Every aspect of a Rollins education encourages greater connections to people, ideas, and community. From the moment they arrive on campus, Rollins students integrate classroom study with practical hands-on experience, locally and globally. With an average class size of just seventeen, students work directly with professors, even collaborating on original research. Dozens of study abroad programs, 100 different courses with a community service component, and extensive internship opportunities help Rollins students develop the skills they need to be better prepared for graduate school and life.
Rollins is “all about individual growth personally and educationally,” but it also stresses “responsible community leadership both on and off campus.” Students have a great deal of freedom to study what they choose, and many large projects are individualized toward the student, meaning a student “can tailor my topic to my interests.” In addition to the autonomy this approach grants students, it “reinforces the idea of a holistic education,” which helps to “make [students] competitive in an ever-changing job market.” Working at this speed, students are able to “discover purpose and identify goals.” Many services are also available to students, such as free tutoring and counseling.
Professors “perform very well” and create an “open and invigorating classroom environment” that is “open to diverse ideas and perspectives.” Teachers “know every student’s name, and they will remember you throughout your college experience.” “My first year, one called my cell phone when I missed class,” says a student. “The interactions that I have with the professors are second to none,” says another. The small class sizes (even introductory courses are tiny) make it “very easy to learn and share your opinion,” and since professors are “very engaging and willing to hear all points of view,” “no one is left feeling like they don’t matter.”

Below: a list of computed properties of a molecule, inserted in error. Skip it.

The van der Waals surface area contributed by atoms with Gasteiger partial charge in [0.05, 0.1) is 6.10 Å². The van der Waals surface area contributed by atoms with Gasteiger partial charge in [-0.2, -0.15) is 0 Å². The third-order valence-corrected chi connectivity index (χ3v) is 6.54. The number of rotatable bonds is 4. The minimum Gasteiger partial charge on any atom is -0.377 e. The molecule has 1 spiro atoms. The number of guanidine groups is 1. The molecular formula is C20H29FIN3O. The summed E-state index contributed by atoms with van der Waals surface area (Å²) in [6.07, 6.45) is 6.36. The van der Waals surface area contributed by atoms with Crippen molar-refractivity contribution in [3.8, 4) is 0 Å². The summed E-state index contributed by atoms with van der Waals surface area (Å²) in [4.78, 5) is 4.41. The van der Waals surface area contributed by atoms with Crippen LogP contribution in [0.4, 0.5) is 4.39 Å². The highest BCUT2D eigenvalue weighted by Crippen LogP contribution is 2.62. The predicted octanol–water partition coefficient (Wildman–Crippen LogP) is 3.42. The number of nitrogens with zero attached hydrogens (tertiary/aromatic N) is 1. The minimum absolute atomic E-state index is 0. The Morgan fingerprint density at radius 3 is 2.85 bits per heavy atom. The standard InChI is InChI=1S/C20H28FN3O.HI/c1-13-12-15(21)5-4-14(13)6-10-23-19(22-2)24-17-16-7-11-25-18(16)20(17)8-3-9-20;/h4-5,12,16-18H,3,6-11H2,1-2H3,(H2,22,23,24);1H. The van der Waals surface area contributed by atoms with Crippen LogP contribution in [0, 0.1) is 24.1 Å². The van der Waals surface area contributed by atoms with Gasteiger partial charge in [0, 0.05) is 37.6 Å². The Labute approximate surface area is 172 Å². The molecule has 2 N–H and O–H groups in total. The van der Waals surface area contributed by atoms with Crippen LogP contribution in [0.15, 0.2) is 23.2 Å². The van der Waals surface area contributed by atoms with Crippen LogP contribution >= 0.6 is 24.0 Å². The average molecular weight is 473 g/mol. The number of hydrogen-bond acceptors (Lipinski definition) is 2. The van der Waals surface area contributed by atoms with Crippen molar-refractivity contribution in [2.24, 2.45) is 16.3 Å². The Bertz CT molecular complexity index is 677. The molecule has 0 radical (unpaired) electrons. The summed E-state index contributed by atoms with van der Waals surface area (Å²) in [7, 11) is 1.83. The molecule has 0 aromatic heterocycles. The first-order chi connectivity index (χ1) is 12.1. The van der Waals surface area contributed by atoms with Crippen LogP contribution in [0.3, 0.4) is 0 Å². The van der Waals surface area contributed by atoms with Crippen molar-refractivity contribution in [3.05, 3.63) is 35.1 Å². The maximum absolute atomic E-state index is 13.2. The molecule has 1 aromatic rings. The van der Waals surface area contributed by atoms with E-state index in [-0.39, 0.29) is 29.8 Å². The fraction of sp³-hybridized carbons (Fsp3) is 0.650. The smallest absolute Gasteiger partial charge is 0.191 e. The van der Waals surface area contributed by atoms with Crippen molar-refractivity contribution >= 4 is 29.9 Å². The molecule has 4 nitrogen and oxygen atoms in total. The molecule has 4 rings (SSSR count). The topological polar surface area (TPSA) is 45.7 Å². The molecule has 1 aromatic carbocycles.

There are “always events on campus that are fun,” like “a student who is a DJ [who] had a concert on the lawn one night,” and almost one-third of the school is involved in Greek life. Community service is also “a pretty big part of the campus,” and there is “always something service-related going on either from student groups or from the community engagement office.”
The Jeanne Clery Act requires colleges and universities to disclose their security policies, keep a public crime log, publish an annual crime report and provide timely warnings to students and campus employees about a crime posing an immediate or ongoing threat to students and campus employees.
Please visit The Princeton Review’s page on campus safety for additional resources: http://www.princetonreview.com/safety
The Princeton Review publishes links directly to each school's Campus Security Reports where available. Applicants can also access all school-specific campus safety information using the Campus Safety and Security Data Analysis Cutting Tool provided by the Office of Postsecondary Education of the U.S. Department of Education: http://ope.ed.gov/security